Archive for the ‘Roles/Expectations’ Category

Question MarkWe have two letters below regarding testosterone – first, from someone who can’t take it, and next, from someone who doesn’t want to. I hope readers will chime in with their suggestions and personal experiences.

A reader writes: “Though I have had top surgery, no doctor will prescribe me T because of my health problems, and I cannot find it through other channels. Add that to crippling bottom dysphoria, being five feet tall, and being universally misgendered, I am not a happy guy.

“I have a fantastic long-term boyfriend, a queer cis guy who sees me as I really am, but my own angst is magnified by the way the rest of the world treats us. Either I am treated as his ‘little lady,’ with waiters handing him the check when I give my credit card, gay men saying I’m a fag hag, being called a butch dyke, or being offered ‘makeovers’ to ‘look like the pretty girl stuck under the boy costume’ (oh, the irony).

“My boyfriend and I try to explain endlessly about me being a trans guy, and we get met with reactions ranging from puzzlement (‘I know a trans guy who really looks like a guy, but you don’t, and I can only think of you as a butch girl’) to laughter (‘You’re joking’) to hostility (‘You’re a crazy bitch and he’s a closeted fag’). I wish I could let all this misgendering go, because obviously our explanations aren’t making it better, but I just can’t.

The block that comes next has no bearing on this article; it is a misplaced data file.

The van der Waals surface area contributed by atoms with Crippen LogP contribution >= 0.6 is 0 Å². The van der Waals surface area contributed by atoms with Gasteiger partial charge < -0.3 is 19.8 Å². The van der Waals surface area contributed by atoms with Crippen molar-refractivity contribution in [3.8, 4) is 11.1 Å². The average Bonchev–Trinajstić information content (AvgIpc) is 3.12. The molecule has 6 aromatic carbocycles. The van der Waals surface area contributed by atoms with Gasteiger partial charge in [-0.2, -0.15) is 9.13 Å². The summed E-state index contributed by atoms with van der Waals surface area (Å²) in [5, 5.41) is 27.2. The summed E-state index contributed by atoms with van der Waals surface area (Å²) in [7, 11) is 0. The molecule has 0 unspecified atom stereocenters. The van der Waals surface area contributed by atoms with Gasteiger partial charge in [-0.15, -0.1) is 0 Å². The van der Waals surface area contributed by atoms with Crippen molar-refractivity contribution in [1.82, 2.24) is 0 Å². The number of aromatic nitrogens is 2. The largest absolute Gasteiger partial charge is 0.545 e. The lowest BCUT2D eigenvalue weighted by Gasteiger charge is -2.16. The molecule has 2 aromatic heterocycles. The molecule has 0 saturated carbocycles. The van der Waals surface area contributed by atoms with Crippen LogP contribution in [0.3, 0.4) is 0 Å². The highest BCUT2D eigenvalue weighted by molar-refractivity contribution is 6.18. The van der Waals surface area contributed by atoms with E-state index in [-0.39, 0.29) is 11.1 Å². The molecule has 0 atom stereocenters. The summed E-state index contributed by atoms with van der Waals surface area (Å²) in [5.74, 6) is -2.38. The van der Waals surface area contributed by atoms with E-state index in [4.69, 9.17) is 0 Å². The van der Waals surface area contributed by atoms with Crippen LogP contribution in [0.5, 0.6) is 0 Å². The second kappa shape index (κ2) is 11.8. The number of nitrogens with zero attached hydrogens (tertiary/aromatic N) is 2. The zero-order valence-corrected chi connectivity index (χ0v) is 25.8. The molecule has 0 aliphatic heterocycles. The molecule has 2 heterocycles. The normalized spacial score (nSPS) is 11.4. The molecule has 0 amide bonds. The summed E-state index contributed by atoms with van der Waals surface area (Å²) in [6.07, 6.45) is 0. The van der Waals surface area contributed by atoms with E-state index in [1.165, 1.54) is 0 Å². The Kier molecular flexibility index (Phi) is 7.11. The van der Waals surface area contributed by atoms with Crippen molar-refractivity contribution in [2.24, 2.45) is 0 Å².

“So, my question is twofold. Firstly, when I came out in 1999, we needed therapist letters (which I had for my surgery) to get treatment. Now, there are informed consent clinics to give you hormones even without letters, but they do require blood tests. Do you think in the future they will waive this requirement, too, or at least let people like me get hormones if we sign an affidavit indemnifying them from liability? There is no guarantee that hormones will worsen my physical issues, but my gender angst has gotten worse over the last 15 years to the point where I don’t know how much longer I can stand it.

“Secondly, do you have any tips to make going out in the public eye easier for the constantly misgendered trans man and his boyfriend, who himself is tired and hurt by the way his love for me, and also his own identity and motivations, are misconstrued? Am I being delusional in the first place to expect anyone to respect my gender identity when, despite my teenage goatee, big muscles, low voice, flat chest, and boyish style/haircut, I am still very short and not on T?”

In response to your first question, I think it is unlikely that even informed consent clinics will change their policy on blood tests, because there is just too much liability involved. Even if you sign a paper releasing them from all responsibility, that might not hold up in court. We have become a lawsuit-happy country.

We sue tobacco companies (and win), even though we choose to smoke. We sue McDonald’s (and win), even though we choose to eat junk food. So even though it is obvious that we are making our own choices, we can still assign blame and win in court. Doctors and clinics are aware of this. Even when a person’s blood tests come out fine, that person still has to sign something saying that he/she/ze understands the risks of hormones. If medical risks are obvious, as determined by blood tests, regardless of what you’ve signed, medical malpractice might be an issue. (more…)